When Beer is an Aid to Diagnosis

With the FA Cup semi-final, pubs attract their fair share of crowds. Today I spotted a Spurs supporter with deposits of cholesterol around his eyes, along with a physique one can only get from eating all the pies.

This spot diagnosis took me back decades to my days as a medical student at the Middlesex Hospital, when we’d try to convince ourselves that time spent in a local hostelry was equivalent to the same amount of time spent poring over textbooks.  

Three essential texts

I say ‘we’ but the pub pathology sessions were a guy thing. There were just four women in my year. Swots that we were, however, we often tagged along to make sure we didn’t miss out on anything educational.

We didn’t just think of the pub as a causal factor in disease, though it must have been in some cases. One of doctors would regularly claim that the King & Queen had given him spider naevi (small blood vessel swellings typical of liver disease).

In the interests of presenting both sides of the story, I’d like to add that Steve from my year was convinced that impurities in the beer were to blame for all the complications of excess alcohol.

“Pints of Beer” by Simon Cocks is licensed under CC BY 2.0

Anyway, someone would go, “That’s a basal cell cancer over there.”

“Where?”

“Guy at the bar. Left cheek. Don’t stare.”

“So it is.”

“Also known as rodent ulcer,” another student might offer.

“Doesn’t spread to distant organs,” said someone else at the table. “Not ever.”

“Unlike squamous cell carcinoma,” added a show-off.

“You’d never know I had PSORIASIS – SIROIL 1959” by Nesster is licensed under CC BY 2.0

A pint or two later, one of us claimed to have spotted psoriasis. All nodded sagely, even though at that stage we barely knew the difference between psoriasis, cirrhosis, and sclerosis.

It was like winning the jackpot when a man with a stomping gait entered the pub one winter evening. This type of gait occurs in late syphilis, when foot position sense is lost, so the person bangs the foot down hard at each step. Although it’s possible that the man was just been getting the snow off his boots.

I like to think that the fictional GP Geoff from my novels will have once given pub pathology a whirl. On the whole, however, education has moved on. Sitting in the pub is not a learning method I’d recommend to my current medical students. For one thing, misdiagnosis is common. For another, it’s rude to stare.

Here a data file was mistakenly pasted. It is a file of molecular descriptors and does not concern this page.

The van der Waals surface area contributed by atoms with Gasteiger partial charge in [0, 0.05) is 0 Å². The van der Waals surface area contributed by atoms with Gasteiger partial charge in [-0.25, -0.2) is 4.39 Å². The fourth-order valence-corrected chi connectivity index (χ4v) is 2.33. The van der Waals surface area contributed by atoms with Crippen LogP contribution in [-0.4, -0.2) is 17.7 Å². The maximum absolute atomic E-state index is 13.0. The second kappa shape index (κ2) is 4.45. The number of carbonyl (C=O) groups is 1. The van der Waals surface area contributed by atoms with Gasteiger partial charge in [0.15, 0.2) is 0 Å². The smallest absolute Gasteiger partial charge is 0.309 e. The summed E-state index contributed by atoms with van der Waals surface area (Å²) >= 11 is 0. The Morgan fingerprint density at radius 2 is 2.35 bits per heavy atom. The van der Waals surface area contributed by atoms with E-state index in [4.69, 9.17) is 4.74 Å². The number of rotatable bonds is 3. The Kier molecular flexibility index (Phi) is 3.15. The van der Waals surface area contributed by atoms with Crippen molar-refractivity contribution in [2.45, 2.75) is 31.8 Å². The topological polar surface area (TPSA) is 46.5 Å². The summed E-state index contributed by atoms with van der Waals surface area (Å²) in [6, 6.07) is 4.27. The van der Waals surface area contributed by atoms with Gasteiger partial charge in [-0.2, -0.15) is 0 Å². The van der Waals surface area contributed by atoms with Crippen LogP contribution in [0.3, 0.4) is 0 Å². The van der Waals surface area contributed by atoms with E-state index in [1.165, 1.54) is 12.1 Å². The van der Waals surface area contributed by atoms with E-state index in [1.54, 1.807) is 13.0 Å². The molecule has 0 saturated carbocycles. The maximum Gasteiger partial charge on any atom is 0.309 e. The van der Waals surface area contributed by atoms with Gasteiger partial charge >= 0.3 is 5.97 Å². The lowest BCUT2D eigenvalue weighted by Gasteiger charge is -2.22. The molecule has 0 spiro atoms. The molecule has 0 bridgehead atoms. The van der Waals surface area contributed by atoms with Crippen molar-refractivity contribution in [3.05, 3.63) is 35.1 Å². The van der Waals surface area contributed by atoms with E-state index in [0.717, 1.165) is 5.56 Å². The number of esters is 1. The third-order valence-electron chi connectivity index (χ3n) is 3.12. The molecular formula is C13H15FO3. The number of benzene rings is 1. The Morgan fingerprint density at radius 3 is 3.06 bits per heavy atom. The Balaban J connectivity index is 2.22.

Though sometimes it’s impossible not to. In one saloon bar, there was a man with a massive swelling down there.  So ginormous did it grow that he needed a wheeled trolley to help him (and it) get around. He finally did seek expert advice, but, it was said, only when one of the wheels fell off the trolley and needed to be replaced.

One keen student was desperate for the chance to shout, “Let me through – I’m a medical student,” but we never witnessed a medical emergency. Lucky, really, as our life support skills at the time would have done nobody any favours.

We never saw anything as dramatic as the stripper and the snake, though we all heard about it, naturally. This particular lady had a snake as part of her act, until the night her sidekick decided to hug her neck a tad too tightly. She was rushed to A & E wearing little more than a sizeable reptile, where an anaesthetist injected the snake with muscle relaxant and saved her life.

Photo FreeImages.com/Marcel Herber

As I say, we all heard about it. But we missed it. We were in the pub instead.

***

GP Geoff and other characters can be found in my novel Hampstead Fever.

You may also enjoy these posts:

What They Don’t Teach at Medical School

What Happens When You Become a Doctor

Hampstead Fever

How to Tell if You’re Old

Every time I go away, it takes me longer to recover. If you too find that jet lag lasts longer than the holiday, or that hangovers are more vicious these days, there may be a simple explanation: no matter how young you look, you could be deep in the clutches of anno domini.

Here are six more signs of age.

1 You enjoy sex. But a cup of tea and a nice sit-down are far more appealing, especially with a slice of Battenberg cake.

Royal Doulton teacup

2 Your kitchen cupboards are full of empty jars, take-away containers, and margarine tubs. Then you graduate to saving bits of aluminium foil, smoothing the creases out carefully to make it easier to reuse.

storing empty jars

3 You have to sit down to put your socks on. And you can’t put underpants on without holding onto something for balance.

pair of men's socks

4 You understand the meaning of “How are you?”, and know perfectly well that people don’t want to hear all about your gall stones or your hip replacement. But you tell them anyway.

5 Your mobile phone is powered up only when you’re expecting a call. After which you may turn it off. Or else forget all about it, until it plays Sgt. Pepper in the middle of a funeral.

Nokia mobile phone

6 It’s a mystery why people offer you a seat on the bus. After all, you still feel as young as ever. You even look it, as your mirror will tell you.

That’ll be the cataracts, then.

Apologies for not posting last week. I had some jottings for this post, somewhere. Spent days looking for the piece of paper, only to discover it right where I had left it. It was so unfair that I then had the worst gall bladder attack ever. A shocker, it was, I don’t mind telling you.

Ooh, before it slips my mind, you can now get my novel Hampstead Fever in many WH Smith travel bookstores, where it’s on a buy-one, get-one-half-price offer. Which is handy if you’re heading for a dose of jet lag.

Hampstead Fever, as seen in WH Smith